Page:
NDP stunned after dreams of governing are shattered

The NDP didn't see the Liberals becoming a true electoral force, and suffered for it. What's next for Thomas Mulcair?

NDP Leader Tom Mulcair speaks to supporters, Monday, Oct. 19, 2015 in Montreal. (Ryan Remiorz/CP)

NDP Leader Tom Mulcair speaks to supporters, Monday, Oct. 19, 2015 in Montreal. (Ryan Remiorz/CP)

MONTREAL – With a dramatically smaller caucus of just 44 MPs, Tom Mulcair is set to stay on as NDP leader while his party struggles to figure out exactly how it managed to go from front-runner to electoral flop.

Longtime Ontario MP Charlie Angus, re-elected in the riding of Timmins-James Bay, says the New Democrats will not “jump the gun” by making rash decisions following Monday’s devastating outcome.

“The knives don’t come out,” Angus said in a phone interview. “The New Democrat caucus … shows its solidarity, we stick together, we work through these things.”

It will take a while to sift through the aftermath and figure out what went wrong, he continued.

“We all have to lick our wounds and really assess what happened because it felt so good right up to the night of,” Angus said.

“I was talking to experienced campaign managers, people who knew this stuff in their gut who would reassure me — ‘It’s feeling good, our ground game is strong.’ And wow, something happened.”

Related: How the NDP suffered an Orange Crash

Party insiders admit they saw an electoral freight train coming about a month ago, but many in the senior leadership refused to believe Justin Trudeau’s Liberals were poised to make a historic political revival.

The scope of the NDP loss and the prospect of a long, painful rebuilding process are just beginning to sink in for the party, which formed the official Opposition for the first time ever in 2011 under the leadership of Jack Layton.

High-profile MPs, including deputy leader Megan Leslie, Peter Stoffer, Jack Harris, Paul Dewar, Nycole Turmel, Peggy Nash and Andrew Cash all lost their seats Monday.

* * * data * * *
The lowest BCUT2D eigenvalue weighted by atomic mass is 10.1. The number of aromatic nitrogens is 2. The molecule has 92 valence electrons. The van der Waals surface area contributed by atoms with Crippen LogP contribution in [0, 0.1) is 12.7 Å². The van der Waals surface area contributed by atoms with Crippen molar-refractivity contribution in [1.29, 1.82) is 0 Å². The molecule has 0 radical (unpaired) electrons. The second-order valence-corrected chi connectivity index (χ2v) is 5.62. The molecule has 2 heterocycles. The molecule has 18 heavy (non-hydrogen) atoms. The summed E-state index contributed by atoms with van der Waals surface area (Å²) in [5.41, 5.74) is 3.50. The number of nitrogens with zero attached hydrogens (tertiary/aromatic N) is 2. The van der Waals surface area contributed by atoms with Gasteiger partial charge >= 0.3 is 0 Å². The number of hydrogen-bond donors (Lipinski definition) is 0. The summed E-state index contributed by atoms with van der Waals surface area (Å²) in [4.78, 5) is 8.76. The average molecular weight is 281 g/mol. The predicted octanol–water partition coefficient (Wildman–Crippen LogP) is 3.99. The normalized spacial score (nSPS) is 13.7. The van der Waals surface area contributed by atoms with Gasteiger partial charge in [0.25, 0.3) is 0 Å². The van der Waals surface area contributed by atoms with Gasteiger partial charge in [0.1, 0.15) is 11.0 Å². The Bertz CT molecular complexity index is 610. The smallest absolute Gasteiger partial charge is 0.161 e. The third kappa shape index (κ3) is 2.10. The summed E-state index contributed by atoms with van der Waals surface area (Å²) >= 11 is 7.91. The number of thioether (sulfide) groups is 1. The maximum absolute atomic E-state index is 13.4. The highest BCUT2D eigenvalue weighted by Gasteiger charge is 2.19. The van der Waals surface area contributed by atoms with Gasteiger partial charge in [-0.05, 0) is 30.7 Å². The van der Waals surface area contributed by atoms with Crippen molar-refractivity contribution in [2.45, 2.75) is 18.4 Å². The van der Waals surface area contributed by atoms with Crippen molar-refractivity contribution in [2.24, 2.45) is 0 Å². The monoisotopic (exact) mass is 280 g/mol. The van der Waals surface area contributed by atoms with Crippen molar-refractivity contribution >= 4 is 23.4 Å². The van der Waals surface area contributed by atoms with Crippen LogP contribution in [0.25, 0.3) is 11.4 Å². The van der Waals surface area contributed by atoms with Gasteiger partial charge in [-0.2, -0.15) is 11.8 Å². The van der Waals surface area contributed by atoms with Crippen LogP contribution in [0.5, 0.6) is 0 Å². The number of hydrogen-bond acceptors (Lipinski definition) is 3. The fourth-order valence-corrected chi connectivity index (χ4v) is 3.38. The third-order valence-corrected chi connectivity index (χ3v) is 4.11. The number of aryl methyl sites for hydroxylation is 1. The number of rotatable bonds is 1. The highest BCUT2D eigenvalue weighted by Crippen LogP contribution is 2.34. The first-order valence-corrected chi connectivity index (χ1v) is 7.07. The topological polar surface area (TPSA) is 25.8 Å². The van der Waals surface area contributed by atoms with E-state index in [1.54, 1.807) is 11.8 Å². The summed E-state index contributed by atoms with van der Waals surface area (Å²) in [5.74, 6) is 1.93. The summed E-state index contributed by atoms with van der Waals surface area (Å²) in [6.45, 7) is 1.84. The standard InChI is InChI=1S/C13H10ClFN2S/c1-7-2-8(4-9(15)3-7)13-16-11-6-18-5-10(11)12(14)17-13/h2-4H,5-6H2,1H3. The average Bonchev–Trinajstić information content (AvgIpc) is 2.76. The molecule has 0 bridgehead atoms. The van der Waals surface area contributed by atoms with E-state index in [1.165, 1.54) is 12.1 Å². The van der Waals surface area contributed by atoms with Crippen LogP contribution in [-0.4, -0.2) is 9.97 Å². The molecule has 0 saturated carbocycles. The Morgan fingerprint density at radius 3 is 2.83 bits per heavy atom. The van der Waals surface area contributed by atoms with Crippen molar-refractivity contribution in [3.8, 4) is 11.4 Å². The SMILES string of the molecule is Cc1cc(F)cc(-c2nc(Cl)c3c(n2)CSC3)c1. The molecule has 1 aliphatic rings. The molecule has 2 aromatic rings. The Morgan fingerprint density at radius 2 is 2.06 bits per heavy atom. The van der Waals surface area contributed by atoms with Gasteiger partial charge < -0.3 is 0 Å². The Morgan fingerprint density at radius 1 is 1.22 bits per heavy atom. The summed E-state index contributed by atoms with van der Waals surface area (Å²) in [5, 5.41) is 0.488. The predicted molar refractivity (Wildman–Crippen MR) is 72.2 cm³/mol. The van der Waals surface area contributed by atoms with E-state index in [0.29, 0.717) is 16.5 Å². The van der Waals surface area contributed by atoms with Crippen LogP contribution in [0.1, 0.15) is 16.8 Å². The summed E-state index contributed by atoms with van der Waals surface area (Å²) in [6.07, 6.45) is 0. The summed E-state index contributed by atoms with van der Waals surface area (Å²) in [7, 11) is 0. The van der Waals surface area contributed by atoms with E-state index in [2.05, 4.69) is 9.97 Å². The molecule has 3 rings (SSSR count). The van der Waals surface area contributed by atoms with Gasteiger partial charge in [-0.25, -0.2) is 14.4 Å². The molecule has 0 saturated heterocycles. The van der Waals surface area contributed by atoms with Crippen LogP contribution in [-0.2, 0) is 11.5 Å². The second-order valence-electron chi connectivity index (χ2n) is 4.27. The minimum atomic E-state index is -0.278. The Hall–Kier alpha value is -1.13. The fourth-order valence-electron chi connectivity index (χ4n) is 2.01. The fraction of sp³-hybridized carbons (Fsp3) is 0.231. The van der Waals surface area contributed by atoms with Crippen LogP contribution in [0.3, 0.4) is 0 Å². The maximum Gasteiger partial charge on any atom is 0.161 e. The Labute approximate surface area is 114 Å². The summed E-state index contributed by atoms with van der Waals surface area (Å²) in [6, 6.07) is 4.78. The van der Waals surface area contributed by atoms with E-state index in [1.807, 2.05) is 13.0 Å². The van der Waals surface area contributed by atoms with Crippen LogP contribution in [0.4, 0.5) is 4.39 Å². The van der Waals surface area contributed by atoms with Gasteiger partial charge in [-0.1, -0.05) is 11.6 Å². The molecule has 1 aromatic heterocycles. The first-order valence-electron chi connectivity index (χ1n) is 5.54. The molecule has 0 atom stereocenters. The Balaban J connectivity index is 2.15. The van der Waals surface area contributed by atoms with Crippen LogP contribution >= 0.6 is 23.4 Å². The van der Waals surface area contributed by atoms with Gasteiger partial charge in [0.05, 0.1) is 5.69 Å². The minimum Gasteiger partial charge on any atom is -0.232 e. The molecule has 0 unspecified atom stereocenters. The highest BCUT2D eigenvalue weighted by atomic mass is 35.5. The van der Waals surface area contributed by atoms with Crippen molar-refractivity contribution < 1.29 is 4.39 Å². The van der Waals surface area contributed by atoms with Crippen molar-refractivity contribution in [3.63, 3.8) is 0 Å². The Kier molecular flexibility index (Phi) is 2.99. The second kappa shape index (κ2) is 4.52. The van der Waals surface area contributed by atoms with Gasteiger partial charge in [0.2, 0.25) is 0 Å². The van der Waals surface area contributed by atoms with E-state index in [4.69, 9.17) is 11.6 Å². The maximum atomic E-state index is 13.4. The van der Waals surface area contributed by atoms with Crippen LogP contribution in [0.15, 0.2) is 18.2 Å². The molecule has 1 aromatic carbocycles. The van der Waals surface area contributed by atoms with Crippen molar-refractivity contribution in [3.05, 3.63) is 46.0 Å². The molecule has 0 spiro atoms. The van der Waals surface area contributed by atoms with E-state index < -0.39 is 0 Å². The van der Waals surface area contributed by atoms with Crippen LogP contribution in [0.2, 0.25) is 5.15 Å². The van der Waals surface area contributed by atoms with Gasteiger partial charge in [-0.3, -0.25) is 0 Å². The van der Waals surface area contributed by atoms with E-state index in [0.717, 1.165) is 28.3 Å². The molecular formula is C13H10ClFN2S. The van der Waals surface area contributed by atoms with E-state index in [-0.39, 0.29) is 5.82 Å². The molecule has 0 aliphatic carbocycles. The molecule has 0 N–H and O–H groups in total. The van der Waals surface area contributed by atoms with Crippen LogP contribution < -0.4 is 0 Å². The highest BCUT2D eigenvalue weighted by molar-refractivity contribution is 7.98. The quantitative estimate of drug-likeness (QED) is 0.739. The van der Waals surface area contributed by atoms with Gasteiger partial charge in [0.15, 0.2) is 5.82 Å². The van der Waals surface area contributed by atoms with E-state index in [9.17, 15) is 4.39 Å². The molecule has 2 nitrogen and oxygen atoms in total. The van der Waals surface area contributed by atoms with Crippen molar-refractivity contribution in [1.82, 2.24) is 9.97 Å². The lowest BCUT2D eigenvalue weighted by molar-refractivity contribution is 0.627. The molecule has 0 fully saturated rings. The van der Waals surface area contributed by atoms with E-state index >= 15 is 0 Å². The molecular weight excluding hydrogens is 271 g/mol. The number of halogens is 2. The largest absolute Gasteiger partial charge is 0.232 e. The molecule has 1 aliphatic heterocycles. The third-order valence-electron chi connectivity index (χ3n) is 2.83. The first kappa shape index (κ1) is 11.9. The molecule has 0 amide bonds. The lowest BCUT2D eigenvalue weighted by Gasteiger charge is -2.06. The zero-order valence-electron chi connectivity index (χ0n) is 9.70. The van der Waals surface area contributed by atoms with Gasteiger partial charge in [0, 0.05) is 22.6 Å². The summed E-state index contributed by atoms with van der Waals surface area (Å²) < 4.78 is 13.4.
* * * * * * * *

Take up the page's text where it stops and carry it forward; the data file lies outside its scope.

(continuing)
“When you talk with people who have given up the last four years, every weekend, every break, really trying to engage the public and really trying to find ways to make democracy matter to people to just get wiped out in a wave, it certainly makes you ponder your place in the universe,” Angus said.

Related: A transcript of NDP Leader Thomas Mulcair’s concession speech

Mulcair spent Tuesday calling all members of his team — elected and defeated — to praise their work on the campaign.

Party outsiders are now wondering whether Mulcair will stick around for the next four years, especially in light of how far towards the centre of the political spectrum he pulled the traditional left-wing NDP.

Robin Sears, the party’s former national director, said the party is not inclined to turf leaders.

“No. 1, you have a huge investment in the brand of the leader,” Sears said. “Even if things have gone badly on election night, why would you write that off immediately?

“No. 2, post-election-defeat leadership contests are never pleasant. They’re always divisive. Why would you do that if you didn’t have to either?”

Sears said he has always been “quite baffled by the enthusiasm of other political tribes to kill the king” as soon as defeat has set in.

“It has so many negative consequences.”

How much of the blame will rest on Mulcair’s shoulders remains to be seen.

McMaster political science professor Peter Graefe said he does not anticipate much movement on the leadership front for at least a couple of months as the party reviews its financial situation following the campaign.

“I presume the main strategy, regardless of whether he stays on or not, is to figure out how to get the party finances in order as compared to running a leadership campaign, which pulls resources away from the central party,” Graefe said.

“I think in the short run, people will be sort of sitting back. I think at that point the question becomes whether some kind of mutiny comes to the fore.”

— With files from Kristy Kirkup in Ottawa